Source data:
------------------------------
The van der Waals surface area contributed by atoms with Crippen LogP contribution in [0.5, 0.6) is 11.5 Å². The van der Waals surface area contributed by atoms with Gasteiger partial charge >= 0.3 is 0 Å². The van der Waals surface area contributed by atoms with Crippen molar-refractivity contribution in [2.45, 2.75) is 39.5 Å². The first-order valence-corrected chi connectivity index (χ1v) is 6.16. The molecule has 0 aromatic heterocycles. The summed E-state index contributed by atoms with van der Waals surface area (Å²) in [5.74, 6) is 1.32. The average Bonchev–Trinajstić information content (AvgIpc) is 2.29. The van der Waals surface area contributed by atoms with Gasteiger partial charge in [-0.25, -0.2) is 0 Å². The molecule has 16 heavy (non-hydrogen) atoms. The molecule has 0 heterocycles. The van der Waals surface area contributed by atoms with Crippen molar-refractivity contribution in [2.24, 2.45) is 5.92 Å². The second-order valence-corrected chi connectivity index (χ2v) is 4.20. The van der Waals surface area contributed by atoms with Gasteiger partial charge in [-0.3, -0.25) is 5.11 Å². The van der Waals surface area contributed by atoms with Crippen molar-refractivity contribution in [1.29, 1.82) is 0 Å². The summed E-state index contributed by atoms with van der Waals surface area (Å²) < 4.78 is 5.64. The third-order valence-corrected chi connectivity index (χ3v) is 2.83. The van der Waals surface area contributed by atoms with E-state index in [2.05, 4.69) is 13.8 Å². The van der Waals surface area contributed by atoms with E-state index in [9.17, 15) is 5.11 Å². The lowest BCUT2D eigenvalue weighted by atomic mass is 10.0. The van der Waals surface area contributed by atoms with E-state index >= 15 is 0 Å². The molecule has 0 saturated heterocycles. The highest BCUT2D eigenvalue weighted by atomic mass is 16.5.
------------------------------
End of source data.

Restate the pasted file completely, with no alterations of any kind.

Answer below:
The van der Waals surface area contributed by atoms with Crippen LogP contribution in [0.5, 0.6) is 11.5 Å². The van der Waals surface area contributed by atoms with Gasteiger partial charge >= 0.3 is 0 Å². The van der Waals surface area contributed by atoms with Crippen molar-refractivity contribution in [2.45, 2.75) is 39.5 Å². The first-order valence-corrected chi connectivity index (χ1v) is 6.16. The molecule has 0 aromatic heterocycles. The summed E-state index contributed by atoms with van der Waals surface area (Å²) in [5.74, 6) is 1.32. The average Bonchev–Trinajstić information content (AvgIpc) is 2.29. The van der Waals surface area contributed by atoms with Gasteiger partial charge in [-0.25, -0.2) is 0 Å². The molecule has 16 heavy (non-hydrogen) atoms. The molecule has 0 heterocycles. The van der Waals surface area contributed by atoms with Crippen molar-refractivity contribution in [2.24, 2.45) is 5.92 Å². The second-order valence-corrected chi connectivity index (χ2v) is 4.20. The van der Waals surface area contributed by atoms with Gasteiger partial charge in [-0.3, -0.25) is 5.11 Å². The van der Waals surface area contributed by atoms with Crippen molar-refractivity contribution in [1.29, 1.82) is 0 Å². The summed E-state index contributed by atoms with van der Waals surface area (Å²) < 4.78 is 5.64. The third-order valence-corrected chi connectivity index (χ3v) is 2.83. The van der Waals surface area contributed by atoms with E-state index in [2.05, 4.69) is 13.8 Å². The van der Waals surface area contributed by atoms with E-state index in [9.17, 15) is 5.11 Å². The lowest BCUT2D eigenvalue weighted by atomic mass is 10.0. The van der Waals surface area contributed by atoms with E-state index >= 15 is 0 Å². The molecule has 0 saturated heterocycles. The highest BCUT2D eigenvalue weighted by atomic mass is 16.5.